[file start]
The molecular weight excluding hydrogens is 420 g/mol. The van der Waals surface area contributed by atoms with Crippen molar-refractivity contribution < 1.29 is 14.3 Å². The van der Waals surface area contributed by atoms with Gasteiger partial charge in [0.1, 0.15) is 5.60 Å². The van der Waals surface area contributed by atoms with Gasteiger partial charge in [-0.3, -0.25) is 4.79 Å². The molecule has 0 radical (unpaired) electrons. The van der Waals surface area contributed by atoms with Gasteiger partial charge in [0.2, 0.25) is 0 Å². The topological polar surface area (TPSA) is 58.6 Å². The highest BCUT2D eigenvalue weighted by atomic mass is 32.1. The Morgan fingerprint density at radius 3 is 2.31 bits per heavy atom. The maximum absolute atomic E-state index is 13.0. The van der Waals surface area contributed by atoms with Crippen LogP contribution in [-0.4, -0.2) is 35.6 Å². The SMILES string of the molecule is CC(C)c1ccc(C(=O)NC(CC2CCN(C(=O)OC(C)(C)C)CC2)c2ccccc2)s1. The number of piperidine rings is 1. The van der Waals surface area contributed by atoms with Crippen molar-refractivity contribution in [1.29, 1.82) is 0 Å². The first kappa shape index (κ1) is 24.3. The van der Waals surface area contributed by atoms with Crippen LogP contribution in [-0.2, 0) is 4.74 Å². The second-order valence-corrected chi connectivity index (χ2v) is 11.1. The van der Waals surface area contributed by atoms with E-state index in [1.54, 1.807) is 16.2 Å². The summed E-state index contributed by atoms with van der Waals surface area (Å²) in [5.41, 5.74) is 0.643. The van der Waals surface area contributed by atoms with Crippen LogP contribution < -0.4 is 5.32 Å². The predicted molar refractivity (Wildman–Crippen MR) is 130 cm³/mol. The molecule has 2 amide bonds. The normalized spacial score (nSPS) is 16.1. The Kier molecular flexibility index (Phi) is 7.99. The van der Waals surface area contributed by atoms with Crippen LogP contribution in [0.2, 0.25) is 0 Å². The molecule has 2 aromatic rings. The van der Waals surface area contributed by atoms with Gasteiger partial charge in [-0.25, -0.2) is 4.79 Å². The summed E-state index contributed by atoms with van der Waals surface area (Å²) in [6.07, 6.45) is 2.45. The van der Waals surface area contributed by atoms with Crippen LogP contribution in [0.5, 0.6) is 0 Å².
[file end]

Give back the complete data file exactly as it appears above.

The molecular weight excluding hydrogens is 420 g/mol. The van der Waals surface area contributed by atoms with Crippen molar-refractivity contribution < 1.29 is 14.3 Å². The van der Waals surface area contributed by atoms with Gasteiger partial charge in [0.1, 0.15) is 5.60 Å². The van der Waals surface area contributed by atoms with Gasteiger partial charge in [-0.3, -0.25) is 4.79 Å². The molecule has 0 radical (unpaired) electrons. The van der Waals surface area contributed by atoms with Gasteiger partial charge in [0.2, 0.25) is 0 Å². The topological polar surface area (TPSA) is 58.6 Å². The highest BCUT2D eigenvalue weighted by atomic mass is 32.1. The Morgan fingerprint density at radius 3 is 2.31 bits per heavy atom. The maximum absolute atomic E-state index is 13.0. The van der Waals surface area contributed by atoms with Crippen LogP contribution in [-0.4, -0.2) is 35.6 Å². The SMILES string of the molecule is CC(C)c1ccc(C(=O)NC(CC2CCN(C(=O)OC(C)(C)C)CC2)c2ccccc2)s1. The number of piperidine rings is 1. The van der Waals surface area contributed by atoms with Crippen molar-refractivity contribution in [1.29, 1.82) is 0 Å². The first kappa shape index (κ1) is 24.3. The van der Waals surface area contributed by atoms with Crippen LogP contribution in [-0.2, 0) is 4.74 Å². The second-order valence-corrected chi connectivity index (χ2v) is 11.1. The van der Waals surface area contributed by atoms with E-state index in [1.54, 1.807) is 16.2 Å². The summed E-state index contributed by atoms with van der Waals surface area (Å²) in [5.41, 5.74) is 0.643. The van der Waals surface area contributed by atoms with Crippen LogP contribution < -0.4 is 5.32 Å². The predicted molar refractivity (Wildman–Crippen MR) is 130 cm³/mol. The molecule has 2 amide bonds. The normalized spacial score (nSPS) is 16.1. The Kier molecular flexibility index (Phi) is 7.99. The van der Waals surface area contributed by atoms with Crippen LogP contribution in [0.2, 0.25) is 0 Å². The molecule has 2 aromatic rings. The van der Waals surface area contributed by atoms with Gasteiger partial charge in [-0.25, -0.2) is 4.79 Å². The summed E-state index contributed by atoms with van der Waals surface area (Å²) in [6.07, 6.45) is 2.45. The van der Waals surface area contributed by atoms with Crippen LogP contribution in [0.5, 0.6) is 0 Å².